“Gap Year” : a collection by Andy Blackford and John Foggin

Gap Year
Gap Year Andy Blackford & John Foggin now available to buy

“Gap Year” is the product of a one year writing exchange in 2014 between me and Andy Blackford, who I toaught in the 6th Form at Middlesbrough High School in the late 60’s and then didn’t meet again for 40 years. It was Andy’s idea that, like Louis Bunel and an artist friend, we would exchange a piece of work (poems, in our case) every week for a year, critiquing and cajoling as we went along. It was Andy’s idea to enter some of the poems for a pamphlet competition run by Sentinel Publications. We were invited to submit a full collection which subsequently won the 1st Prize.

Roger Elkin, the judge, said this about our collection:

Sentinel Writing & Publishing Newsletter

November 30, 2016

We are pleased to announce the results of the SPM Publications Poetry Book Competition (2016) and the comments on the winning collections by judge Roger Elkin

First Prize
Gap Year 
Andy Blackford and John Foggin

This collection of questioning and explorative poetry is offered not as a master-pupil construct, but as a collaborative joint venture – “a harmonious duet” as the submission sample proposed – each poet inspiring the other in a mutual appreciation and understanding of an individual take on the world. And what a wide-ranging read they offer, from the natural world with detailed observation particularly of bird-life, the skies and seascapes, to education and the arts, especially music and painting; to family members and neighbours; to issues central to life, such as love, suicide and death; and to matters spiritual, centring on Buddhism, the Dalai Lama, and the Padmaloka retreat. Occasionally, these worlds of now and beyondness (enigmatic yet centring on the immediate) are transformed into something approaching a nightmare reality in which the concrete is made disconcertingly abstract, and vice versa. Similarly, several poems employ the strategy of using negatives (sometimes cataloguing them) and transforming them to positive commentaries on the human predicament. However, the application of an almost Metaphysical wit, leavened by touches of humour, serves to make the writing subtle and nuanced: sometimes gently lyrical in its musings; and at other times hard-edged and disturbing in its raw perceptiveness. Both states are explored via a wide range of structures; a palette of richly-appropriate diction which luxuriates in colour; startling imagery; and skilful lineation. This is a candid and honest poetic partnership. Its fruits are of the highest order. I look forward to reading more.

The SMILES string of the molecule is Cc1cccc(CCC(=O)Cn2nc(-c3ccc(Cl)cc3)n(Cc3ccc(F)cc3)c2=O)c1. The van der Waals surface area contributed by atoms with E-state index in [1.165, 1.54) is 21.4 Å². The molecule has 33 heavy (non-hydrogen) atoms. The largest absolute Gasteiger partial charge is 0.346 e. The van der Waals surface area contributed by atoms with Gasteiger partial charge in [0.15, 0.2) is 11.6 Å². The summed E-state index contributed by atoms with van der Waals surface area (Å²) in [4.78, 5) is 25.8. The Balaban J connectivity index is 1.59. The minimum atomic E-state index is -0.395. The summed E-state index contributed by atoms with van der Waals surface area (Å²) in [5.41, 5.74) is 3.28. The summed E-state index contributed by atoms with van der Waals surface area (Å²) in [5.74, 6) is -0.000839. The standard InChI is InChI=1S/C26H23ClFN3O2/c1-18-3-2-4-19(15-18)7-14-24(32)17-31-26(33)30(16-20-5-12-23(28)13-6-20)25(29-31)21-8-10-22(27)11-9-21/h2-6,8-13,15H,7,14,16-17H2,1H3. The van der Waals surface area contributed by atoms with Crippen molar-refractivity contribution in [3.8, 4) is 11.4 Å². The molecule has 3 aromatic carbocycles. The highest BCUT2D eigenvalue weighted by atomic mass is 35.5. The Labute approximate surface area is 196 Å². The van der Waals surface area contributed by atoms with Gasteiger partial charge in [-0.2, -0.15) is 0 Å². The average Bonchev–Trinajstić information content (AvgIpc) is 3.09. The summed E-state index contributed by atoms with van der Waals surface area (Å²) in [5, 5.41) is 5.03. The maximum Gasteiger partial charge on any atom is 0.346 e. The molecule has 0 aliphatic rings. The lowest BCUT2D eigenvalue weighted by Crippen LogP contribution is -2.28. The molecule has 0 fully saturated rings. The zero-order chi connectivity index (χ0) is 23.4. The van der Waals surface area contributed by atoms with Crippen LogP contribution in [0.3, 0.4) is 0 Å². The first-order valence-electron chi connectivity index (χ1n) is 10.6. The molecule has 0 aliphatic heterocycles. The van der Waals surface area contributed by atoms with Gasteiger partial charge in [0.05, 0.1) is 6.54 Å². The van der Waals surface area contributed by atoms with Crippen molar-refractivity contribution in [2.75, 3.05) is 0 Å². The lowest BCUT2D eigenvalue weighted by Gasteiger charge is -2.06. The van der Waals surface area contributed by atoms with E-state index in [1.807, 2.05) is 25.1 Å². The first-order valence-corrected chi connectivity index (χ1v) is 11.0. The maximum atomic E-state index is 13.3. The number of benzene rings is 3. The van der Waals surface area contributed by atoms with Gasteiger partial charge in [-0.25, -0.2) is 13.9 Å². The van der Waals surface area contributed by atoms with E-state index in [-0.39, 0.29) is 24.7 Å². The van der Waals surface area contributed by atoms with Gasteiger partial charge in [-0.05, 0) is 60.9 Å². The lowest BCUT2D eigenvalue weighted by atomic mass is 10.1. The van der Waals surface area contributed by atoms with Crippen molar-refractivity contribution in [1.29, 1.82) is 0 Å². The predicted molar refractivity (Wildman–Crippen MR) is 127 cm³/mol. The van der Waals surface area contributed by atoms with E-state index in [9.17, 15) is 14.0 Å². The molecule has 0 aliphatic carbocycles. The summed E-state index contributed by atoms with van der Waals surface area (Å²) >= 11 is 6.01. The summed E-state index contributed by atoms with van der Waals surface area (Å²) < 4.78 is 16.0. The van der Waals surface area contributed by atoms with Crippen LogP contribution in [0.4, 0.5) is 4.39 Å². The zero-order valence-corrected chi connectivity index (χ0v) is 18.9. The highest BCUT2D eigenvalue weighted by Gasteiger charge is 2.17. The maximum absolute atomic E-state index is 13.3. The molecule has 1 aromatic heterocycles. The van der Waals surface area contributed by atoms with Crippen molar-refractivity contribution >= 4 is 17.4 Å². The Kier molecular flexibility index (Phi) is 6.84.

We couldn’t be happier. I’m especially happy for Andy…this is the first time he’s ventured into the unpredictable world of poetry comps and publishing. We’re equally chuffed about the finished product, and we hope you will be. As a taster, here are two of the poems. If you want to read more, simply head to the Menu at the top of the page, which will take you to My Books, and a Paypal button. The book will come P&P included.